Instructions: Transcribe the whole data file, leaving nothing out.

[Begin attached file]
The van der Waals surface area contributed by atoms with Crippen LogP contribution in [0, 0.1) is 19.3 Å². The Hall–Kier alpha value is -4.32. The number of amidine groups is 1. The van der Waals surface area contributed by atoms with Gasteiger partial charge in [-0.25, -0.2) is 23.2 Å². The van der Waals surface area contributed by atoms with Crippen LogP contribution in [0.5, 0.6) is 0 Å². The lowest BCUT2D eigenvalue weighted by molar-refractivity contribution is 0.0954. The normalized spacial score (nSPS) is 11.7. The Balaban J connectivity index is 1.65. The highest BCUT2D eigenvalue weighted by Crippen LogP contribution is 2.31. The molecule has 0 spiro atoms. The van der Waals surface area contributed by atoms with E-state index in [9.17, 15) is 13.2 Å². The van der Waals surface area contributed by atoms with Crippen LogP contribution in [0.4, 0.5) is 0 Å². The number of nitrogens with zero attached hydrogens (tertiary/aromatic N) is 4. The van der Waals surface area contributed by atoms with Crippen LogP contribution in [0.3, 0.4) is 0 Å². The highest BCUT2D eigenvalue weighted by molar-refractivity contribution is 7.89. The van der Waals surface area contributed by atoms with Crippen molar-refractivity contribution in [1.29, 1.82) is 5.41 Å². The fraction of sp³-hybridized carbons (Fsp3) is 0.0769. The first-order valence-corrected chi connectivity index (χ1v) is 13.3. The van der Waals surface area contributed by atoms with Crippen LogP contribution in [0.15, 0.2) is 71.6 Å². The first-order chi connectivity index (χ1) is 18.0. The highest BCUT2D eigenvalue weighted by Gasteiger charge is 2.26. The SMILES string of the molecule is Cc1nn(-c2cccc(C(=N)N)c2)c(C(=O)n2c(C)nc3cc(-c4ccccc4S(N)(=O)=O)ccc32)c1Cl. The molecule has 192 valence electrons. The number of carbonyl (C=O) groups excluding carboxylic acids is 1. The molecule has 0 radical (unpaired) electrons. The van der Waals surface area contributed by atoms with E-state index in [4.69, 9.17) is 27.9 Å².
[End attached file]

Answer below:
The van der Waals surface area contributed by atoms with Crippen LogP contribution in [0, 0.1) is 19.3 Å². The Hall–Kier alpha value is -4.32. The number of amidine groups is 1. The van der Waals surface area contributed by atoms with Gasteiger partial charge in [-0.25, -0.2) is 23.2 Å². The van der Waals surface area contributed by atoms with Crippen LogP contribution in [0.5, 0.6) is 0 Å². The lowest BCUT2D eigenvalue weighted by molar-refractivity contribution is 0.0954. The normalized spacial score (nSPS) is 11.7. The Balaban J connectivity index is 1.65. The highest BCUT2D eigenvalue weighted by Crippen LogP contribution is 2.31. The molecule has 0 spiro atoms. The van der Waals surface area contributed by atoms with E-state index in [9.17, 15) is 13.2 Å². The van der Waals surface area contributed by atoms with Crippen LogP contribution in [0.4, 0.5) is 0 Å². The number of nitrogens with zero attached hydrogens (tertiary/aromatic N) is 4. The van der Waals surface area contributed by atoms with Crippen LogP contribution in [0.3, 0.4) is 0 Å². The highest BCUT2D eigenvalue weighted by molar-refractivity contribution is 7.89. The van der Waals surface area contributed by atoms with Crippen molar-refractivity contribution in [1.29, 1.82) is 5.41 Å². The fraction of sp³-hybridized carbons (Fsp3) is 0.0769. The first-order valence-corrected chi connectivity index (χ1v) is 13.3. The van der Waals surface area contributed by atoms with Crippen LogP contribution in [0.15, 0.2) is 71.6 Å². The first-order chi connectivity index (χ1) is 18.0. The highest BCUT2D eigenvalue weighted by Gasteiger charge is 2.26. The SMILES string of the molecule is Cc1nn(-c2cccc(C(=N)N)c2)c(C(=O)n2c(C)nc3cc(-c4ccccc4S(N)(=O)=O)ccc32)c1Cl. The molecule has 192 valence electrons. The number of carbonyl (C=O) groups excluding carboxylic acids is 1. The molecule has 0 radical (unpaired) electrons. The van der Waals surface area contributed by atoms with E-state index in [4.69, 9.17) is 27.9 Å².